Why Distributed Product Teams are Here to Stay

Jim Semick
Co-founder, Board Member at ProductPlan

distributed product team remote work

There is no going back to “normal” for product teams. The idea of simply translating what we did in the office can’t be matched in our distributed world.

At a minimum, I believe we need to start thinking remote-first. While we will eventually head back to our offices, we want to prepare ourselves to do it better next time. Even better is to embrace it going forward, perhaps with office/remote hybrids that take advantage of the benefits of both worlds. Like many of you I’m missing the social side of the office, yet cherish the productivity and focus time I’m getting while working from my home.

Even before the pandemic there was a shift happening towards distributed product development teams. Especially for software companies that had the luxury of hiring employees wherever they lived. Covid-19 has accelerated this process and, in my opinion, distributed teams will become the new norm.

There have always been the remote work success stories such as Invision and Basecamp who have entirely distributed teams – and made it work. Most tech companies dabbled in remote workers, yet it was often the exception to the “normal” onsite work policy.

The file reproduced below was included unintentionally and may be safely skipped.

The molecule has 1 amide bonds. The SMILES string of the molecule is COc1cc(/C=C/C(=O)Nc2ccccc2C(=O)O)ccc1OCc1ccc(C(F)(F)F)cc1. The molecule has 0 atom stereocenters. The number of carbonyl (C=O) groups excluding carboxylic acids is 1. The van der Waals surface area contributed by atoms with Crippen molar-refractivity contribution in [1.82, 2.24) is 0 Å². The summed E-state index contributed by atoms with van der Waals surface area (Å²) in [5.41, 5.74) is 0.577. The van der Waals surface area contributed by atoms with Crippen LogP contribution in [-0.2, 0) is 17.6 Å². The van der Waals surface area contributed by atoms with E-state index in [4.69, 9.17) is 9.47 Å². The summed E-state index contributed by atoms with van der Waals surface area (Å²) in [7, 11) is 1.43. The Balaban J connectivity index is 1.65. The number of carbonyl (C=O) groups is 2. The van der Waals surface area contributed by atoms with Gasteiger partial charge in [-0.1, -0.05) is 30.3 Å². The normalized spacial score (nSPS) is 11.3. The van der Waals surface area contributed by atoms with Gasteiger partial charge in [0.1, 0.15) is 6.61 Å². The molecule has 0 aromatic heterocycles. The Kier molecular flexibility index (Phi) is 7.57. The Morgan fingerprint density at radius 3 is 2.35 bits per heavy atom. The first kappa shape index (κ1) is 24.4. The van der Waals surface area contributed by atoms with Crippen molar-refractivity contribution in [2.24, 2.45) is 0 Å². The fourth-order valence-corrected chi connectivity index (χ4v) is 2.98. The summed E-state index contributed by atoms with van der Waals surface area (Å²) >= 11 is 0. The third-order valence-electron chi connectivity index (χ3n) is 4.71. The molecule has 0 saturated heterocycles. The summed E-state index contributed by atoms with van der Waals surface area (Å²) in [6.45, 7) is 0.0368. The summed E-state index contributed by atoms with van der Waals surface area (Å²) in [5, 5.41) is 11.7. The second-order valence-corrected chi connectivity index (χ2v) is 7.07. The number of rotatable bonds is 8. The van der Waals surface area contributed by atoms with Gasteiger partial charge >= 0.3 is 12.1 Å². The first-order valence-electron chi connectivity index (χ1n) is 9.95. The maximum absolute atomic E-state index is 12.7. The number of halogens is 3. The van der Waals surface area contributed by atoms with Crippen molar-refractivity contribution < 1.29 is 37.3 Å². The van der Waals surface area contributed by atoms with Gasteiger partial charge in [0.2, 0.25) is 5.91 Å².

ProductPlan was somewhere in between. Much of our engineering team was already distributed throughout the US, because we made the decision early on to hire the most talented employees regardless of where they lived. Often these were people we worked with in former roles, so we knew their remote work ethic and knew their approach fit in our growing company and our culture.

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Our company values infuse our beliefs about “balance” in our lives, “transparency” in our communications, and other attributes that lend themselves to a distributed work culture. And over the past few years we had fully embraced the tools and communication practices that make distributed work, well, work. We were already good at it.